Staff in all Departments have extensive professional, teaching and research experience in the major Social Science disciplines.
The Faculty of Social Sciences consists of four departments:
The Department of Applied Psychology is the latest addition to the Faculty of Social Sciences. The faculty in the Department focusses its research and teaching to the understanding and application of psychological principles to practical problems in different life domains and has a particular research focus on Positive Occupational Health Psychology and Cross-cultural Psychology. The Department provides psychology courses, including social psychology, developmental psychology, and cognitive psychology.
It is the mission of the Department of Economics to offer courses of an applied nature that will enable students to better understand current affairs and policy matters, so they can assess the impact of government policy, and that of demographic, technological, and social changes on businesses and the daily lives of people, and can contribute to policy debate intelligently. It is the Department’s vision to build up international recognition for its scholarship and service to Hong Kong.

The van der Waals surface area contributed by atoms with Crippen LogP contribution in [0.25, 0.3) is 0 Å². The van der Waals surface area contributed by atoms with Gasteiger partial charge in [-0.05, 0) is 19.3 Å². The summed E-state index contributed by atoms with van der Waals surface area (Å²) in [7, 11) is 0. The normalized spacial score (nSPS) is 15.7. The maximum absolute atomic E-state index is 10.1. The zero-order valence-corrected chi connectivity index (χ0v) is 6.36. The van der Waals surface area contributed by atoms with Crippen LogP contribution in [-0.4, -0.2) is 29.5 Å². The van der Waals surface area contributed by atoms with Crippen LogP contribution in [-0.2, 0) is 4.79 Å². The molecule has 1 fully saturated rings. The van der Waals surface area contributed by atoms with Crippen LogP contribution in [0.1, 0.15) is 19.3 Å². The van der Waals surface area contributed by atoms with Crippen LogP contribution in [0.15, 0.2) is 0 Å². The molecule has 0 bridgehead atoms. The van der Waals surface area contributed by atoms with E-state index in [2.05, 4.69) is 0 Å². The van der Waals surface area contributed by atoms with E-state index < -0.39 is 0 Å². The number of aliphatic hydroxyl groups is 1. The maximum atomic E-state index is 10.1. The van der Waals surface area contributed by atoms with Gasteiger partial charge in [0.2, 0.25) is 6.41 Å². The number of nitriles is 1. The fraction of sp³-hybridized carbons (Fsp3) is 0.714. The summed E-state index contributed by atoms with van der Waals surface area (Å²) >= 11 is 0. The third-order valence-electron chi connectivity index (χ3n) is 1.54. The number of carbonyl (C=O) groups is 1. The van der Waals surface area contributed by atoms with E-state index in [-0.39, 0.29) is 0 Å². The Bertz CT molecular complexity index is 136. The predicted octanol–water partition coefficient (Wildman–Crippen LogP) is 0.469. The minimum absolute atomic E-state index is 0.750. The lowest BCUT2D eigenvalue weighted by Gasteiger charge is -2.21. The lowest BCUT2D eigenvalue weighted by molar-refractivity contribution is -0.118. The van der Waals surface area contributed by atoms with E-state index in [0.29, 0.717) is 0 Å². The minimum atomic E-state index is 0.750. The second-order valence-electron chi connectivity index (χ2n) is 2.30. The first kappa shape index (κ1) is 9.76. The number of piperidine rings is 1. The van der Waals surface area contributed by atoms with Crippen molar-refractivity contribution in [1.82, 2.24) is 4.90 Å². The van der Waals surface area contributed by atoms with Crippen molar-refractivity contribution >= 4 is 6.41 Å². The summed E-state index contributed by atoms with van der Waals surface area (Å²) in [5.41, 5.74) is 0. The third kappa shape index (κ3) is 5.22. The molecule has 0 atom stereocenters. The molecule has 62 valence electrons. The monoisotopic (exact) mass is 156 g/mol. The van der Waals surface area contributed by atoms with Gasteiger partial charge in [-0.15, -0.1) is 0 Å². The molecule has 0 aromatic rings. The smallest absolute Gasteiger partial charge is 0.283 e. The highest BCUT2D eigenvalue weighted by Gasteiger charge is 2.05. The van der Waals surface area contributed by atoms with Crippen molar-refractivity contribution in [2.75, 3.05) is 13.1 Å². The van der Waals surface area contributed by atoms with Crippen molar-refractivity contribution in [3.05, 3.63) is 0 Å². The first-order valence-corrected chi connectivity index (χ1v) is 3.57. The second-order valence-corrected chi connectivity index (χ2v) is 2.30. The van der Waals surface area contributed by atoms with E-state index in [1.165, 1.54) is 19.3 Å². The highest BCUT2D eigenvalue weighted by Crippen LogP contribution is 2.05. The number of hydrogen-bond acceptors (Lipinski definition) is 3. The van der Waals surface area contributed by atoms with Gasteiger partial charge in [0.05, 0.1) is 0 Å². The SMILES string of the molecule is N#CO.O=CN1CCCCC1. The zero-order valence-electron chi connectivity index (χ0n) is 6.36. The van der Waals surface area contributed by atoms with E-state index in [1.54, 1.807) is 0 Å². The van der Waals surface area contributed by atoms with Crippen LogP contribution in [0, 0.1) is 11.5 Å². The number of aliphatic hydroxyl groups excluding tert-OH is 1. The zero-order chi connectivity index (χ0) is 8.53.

The Department was previously under the name Department of Political Science and has changed to its current name in September 2022. We offer a Major and two Minors and are involved in teaching politics courses in the other two majors, International Economy and Politics (IEP) and Social and Public Policy Studies (SPPS). The research expertise of the faculty in the Department includes Hong Kong politics, Chinese politics, Asian international relations and regional security, international political economy, public policy, political theory and political behaviour.
Lingnan University is the only university in Hong Kong with a Department that combines Sociology and Social Policy. Sociology is the scientific study of human interaction and examines the reasons and causes of social conduct. Sociology treats individual humans as active and thoughtful beings, at the same time believes that human conduct is decisively shaped by the situations and social networks - based on family, work, residence - in which people find themselves.
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